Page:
By Barb Arland-Fye
The Catholic Messenger
DAVENPORT –—Morning prayer began in a temporary chapel set up in the Chancery for seminarians uprooted by the COVID-19 pandemic. Windows, opened slightly, let in the sound of chirping birds. In a corner of the apartment, before prayer began, seminarian Dane Dickinson adjusted a laptop computer so three other seminarians, each living at home, could participate “virtually” in prayer and the Mass on March 26.
Dickinson participated in person with fellow seminarians Cameron Costello and Dominic Nguyen and Bishop Thomas Zinkula and Father Joseph Sia, the diocesan vocations director. All six seminarians — the three living at home are Deacon James Flattery, Isaac Doucette and Osmin Melendez — had to leave their seminaries because of precautions taken to mitigate the spread of the coronavirus. Melendez is a student at Conception Seminary in Conception, Missouri; the others attend Mundelein Seminary in Mundelein, Illinois. Several other seminarians remain in place in their seminary in St. Paul, Minnesota.
The voices of the seminarians living at home sounded like the birds chirping outside as they participated in the antiphonal style of morning prayer. Afterwards, Dickinson ended the “Zoom” conference because the time limit expired. He started a new Zoom conference so that the seminarians could participate in the Mass.
“There’s a lot of prayer going on now with the coronavirus,” Bishop Zinkula said during his homily. He emphasized the things necessary for fruitful prayer. Openness to God’s love requires the exercise of conscience, intelligence and freewill, the bishop said. “God won’t force his love on us. We just have to open the door. God does answer prayers. The question is whether we, in turn, answer God.”
Bishop Zinkula used a Mass travel kit to celebrate Mass. The slender paten fit in his palm. He poured wine into the chalice from a small plastic bottle in preparation for the consecration. He does not celebrate Mass in the Chancery’s chapel, located in another wing, to protect the retired priests who live in that wing from contracting the coronavirus.
After Mass, the bishop approached the end table holding the laptop to banter with the seminarians living at home. Then he left for one of many meetings regarding the coronavirus pandemic. The seminarians walked down the hall to a kitchen where they ate breakfast before returning to their chancery apartments to begin online classes conducted by video conferencing.
“Since everything is shut down, I appreciate the opportunity to celebrate Mass with a few folks rather than to celebrate alone, which I have always found to be much less than ideal,” Bishop Zinkula said. “It also provides me with an opportunity to get to know these seminarians better. It is basically a closed community, so there is minimal risk of contracting or sharing the coronavirus.”
“For me, personally, I’m glad to have people to celebrate Mass with,” Father Sia said. The present situation also builds fraternity among the seminarians who have been uprooted, and allows Father Sia to get to know them better. The three living at the Chancery assisted him with recording a Spanish-language Mass and help out as needed.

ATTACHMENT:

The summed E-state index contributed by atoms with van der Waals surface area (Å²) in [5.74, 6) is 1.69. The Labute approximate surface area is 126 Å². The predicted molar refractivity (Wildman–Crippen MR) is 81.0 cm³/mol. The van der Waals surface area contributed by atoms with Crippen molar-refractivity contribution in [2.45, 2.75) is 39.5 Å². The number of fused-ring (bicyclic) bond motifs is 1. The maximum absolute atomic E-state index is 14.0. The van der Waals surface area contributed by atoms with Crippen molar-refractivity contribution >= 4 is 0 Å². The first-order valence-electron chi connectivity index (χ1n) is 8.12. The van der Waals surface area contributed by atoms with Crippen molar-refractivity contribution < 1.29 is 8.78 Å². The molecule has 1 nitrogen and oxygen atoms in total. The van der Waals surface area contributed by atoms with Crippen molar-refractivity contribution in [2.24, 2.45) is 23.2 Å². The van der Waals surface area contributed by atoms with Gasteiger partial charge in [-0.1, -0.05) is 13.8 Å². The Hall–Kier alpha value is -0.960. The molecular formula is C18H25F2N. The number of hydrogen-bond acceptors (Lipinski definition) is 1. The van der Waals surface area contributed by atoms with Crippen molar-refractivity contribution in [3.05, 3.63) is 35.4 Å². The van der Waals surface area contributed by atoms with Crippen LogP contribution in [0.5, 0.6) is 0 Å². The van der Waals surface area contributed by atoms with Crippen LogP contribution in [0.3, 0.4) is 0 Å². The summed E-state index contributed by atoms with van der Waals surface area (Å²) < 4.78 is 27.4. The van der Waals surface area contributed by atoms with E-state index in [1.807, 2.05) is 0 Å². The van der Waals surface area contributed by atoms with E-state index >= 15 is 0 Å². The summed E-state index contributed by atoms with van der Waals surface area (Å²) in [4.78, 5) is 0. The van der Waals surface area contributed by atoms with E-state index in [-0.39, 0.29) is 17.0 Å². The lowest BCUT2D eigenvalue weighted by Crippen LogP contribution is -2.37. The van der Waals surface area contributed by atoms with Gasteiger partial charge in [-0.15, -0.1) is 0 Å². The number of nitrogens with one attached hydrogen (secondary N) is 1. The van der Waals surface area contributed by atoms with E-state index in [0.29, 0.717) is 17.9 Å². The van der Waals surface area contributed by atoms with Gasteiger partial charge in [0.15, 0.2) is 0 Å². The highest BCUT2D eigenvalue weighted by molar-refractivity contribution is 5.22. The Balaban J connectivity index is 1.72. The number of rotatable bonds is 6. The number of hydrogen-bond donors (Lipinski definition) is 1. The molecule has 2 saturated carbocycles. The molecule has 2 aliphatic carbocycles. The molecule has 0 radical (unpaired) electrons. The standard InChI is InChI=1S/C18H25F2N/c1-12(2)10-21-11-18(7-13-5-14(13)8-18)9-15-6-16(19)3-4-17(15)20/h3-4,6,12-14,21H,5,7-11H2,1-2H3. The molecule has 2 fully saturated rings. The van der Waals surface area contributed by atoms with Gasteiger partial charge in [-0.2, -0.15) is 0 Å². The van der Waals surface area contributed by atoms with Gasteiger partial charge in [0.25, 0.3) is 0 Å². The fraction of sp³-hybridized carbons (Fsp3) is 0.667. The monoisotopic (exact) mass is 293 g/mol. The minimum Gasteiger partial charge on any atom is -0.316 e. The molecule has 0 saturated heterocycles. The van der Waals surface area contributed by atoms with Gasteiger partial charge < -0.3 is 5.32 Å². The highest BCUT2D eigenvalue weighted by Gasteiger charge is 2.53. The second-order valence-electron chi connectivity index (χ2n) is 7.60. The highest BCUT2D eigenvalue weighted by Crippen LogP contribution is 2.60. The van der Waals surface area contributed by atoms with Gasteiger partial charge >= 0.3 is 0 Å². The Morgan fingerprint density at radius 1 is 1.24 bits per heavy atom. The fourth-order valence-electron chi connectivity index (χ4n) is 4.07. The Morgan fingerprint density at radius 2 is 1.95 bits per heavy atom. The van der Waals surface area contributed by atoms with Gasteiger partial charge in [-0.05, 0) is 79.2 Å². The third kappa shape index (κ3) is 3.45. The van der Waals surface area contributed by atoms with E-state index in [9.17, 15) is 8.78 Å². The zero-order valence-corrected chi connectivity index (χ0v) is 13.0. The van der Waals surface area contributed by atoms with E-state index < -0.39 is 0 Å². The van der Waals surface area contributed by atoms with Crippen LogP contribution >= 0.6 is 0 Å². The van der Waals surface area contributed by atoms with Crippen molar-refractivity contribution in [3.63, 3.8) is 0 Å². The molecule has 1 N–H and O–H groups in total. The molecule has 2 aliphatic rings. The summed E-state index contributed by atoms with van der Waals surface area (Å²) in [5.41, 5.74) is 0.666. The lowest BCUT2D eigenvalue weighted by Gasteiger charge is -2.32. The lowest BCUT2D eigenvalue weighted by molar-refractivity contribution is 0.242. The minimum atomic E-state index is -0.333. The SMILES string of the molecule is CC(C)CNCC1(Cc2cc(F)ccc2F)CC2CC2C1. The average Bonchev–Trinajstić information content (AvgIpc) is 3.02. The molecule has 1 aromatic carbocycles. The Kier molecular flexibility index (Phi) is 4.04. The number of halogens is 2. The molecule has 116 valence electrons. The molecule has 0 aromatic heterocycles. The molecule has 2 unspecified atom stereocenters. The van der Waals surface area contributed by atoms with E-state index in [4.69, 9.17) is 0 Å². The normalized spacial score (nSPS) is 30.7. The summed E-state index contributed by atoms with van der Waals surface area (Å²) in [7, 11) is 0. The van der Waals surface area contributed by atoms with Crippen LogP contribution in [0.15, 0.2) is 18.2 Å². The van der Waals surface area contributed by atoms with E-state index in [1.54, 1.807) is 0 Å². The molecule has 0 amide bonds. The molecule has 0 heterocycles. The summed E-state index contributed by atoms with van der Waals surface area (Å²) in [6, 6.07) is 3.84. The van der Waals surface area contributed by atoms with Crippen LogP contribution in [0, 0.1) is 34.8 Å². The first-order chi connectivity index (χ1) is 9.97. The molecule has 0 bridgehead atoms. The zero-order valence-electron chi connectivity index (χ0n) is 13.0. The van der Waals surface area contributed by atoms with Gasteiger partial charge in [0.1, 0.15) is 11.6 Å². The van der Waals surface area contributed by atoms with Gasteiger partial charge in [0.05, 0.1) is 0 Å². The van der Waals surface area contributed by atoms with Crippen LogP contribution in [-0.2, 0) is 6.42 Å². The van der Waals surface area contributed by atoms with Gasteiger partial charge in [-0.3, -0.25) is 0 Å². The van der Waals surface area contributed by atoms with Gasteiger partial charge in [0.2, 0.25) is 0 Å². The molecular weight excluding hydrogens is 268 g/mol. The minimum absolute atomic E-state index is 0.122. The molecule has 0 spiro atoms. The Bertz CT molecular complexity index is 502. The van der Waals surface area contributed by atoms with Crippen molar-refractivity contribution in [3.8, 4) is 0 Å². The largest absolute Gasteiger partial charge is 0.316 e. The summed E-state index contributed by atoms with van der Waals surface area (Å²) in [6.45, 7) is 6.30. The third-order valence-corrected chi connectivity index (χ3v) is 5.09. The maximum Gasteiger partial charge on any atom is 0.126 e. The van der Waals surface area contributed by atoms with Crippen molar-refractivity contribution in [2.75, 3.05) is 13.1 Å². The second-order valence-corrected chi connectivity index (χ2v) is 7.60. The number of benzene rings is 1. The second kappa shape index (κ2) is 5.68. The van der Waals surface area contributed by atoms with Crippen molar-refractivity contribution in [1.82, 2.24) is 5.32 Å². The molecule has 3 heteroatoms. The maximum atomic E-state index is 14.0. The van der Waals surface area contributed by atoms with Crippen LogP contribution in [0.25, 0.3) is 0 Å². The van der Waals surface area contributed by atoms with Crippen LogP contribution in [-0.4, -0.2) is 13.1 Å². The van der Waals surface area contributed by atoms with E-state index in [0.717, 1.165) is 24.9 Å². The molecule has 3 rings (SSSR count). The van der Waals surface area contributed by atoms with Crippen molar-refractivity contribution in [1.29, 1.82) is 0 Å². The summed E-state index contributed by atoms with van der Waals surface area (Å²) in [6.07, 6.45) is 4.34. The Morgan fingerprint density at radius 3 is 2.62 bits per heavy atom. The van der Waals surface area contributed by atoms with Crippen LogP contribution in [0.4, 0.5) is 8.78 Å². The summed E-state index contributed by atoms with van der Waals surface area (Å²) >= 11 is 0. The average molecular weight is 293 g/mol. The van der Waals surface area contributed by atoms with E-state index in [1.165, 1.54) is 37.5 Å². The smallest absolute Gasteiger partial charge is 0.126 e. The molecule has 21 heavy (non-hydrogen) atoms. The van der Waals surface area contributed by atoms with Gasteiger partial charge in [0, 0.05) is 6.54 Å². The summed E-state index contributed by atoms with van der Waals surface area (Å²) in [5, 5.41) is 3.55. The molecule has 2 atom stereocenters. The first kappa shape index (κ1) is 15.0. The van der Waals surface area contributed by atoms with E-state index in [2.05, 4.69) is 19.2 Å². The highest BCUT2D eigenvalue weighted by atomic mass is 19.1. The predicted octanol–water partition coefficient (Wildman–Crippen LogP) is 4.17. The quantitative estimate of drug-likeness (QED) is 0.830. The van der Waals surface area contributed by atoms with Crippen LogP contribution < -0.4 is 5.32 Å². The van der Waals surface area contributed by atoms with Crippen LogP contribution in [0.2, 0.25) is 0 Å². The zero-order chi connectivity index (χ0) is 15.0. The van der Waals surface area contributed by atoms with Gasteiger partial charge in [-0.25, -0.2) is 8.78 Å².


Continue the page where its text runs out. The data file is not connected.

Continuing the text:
“I enjoy coming together with my brother seminarians to pray morning prayer and attend Mass virtually but I yearn for the day when we can pray morning prayer and attend Mass together with the faithful of the diocese,” Deacon Flattery said.
“Praying together at the seminary is the primary way to build fraternity in the seminary and the presbyterate. Having an opportunity, in a unique way, allows us to continue to build fraternity and adapt to the present circumstances,” Doucette said.
Costello appreciates praying and cooking with Dickinson and Nguyen. There’s something “spiritual about cooking and eating together,” Costello said. “It’s like the Mass, that sense of community.” In the Mass, “there’s the twofold community — the earthly community and the heavenly community.”
Nguyen thanks God for the opportunity to participate in the Mass. He views his current situation “as an opportunity that has empowered me and affirmed my vocation and the goodness of my vocation and to be intentional in my participation in the Mass and to lift up other people’s (prayer) intentions.”
“We really do live very grace-filled lives, and while our current situation includes disruption to our normal schedules, there are many people out there who have been, or will be impacted so much more,” Dickinson said. “There are people who are living with financial uncertainty because they are unsure whether or not they will be laid off, or already have been. There are people who are losing family members to this virus. The poorest in our communities continue to suffer because of food scarcity. There are those who are going without housing or medical attention.”
Dickinson continued, “We are absolutely blessed to be able to continue our studies from here — online — and the opportunities that we are afforded are unique. We have been given the chance to develop stronger relationships with our brother seminarians, who someday will become our brother priests, and our bishop, who will continue to be our boss.”
“We are also blessed to celebrate Mass daily, receiving the Eucharist, which is the source and summit of our sacramental life here on earth, while so many don’t get to celebrate Mass at all. So many times in my own life I have told God what I wanted, and then he has denied my wishes in order to give me something better,” Dickinson said. “If we allow ourselves to let go of our own expectations regarding what we think our lives should look like, it may be yet another opportunity for God to show us the even better gift that he has in store.”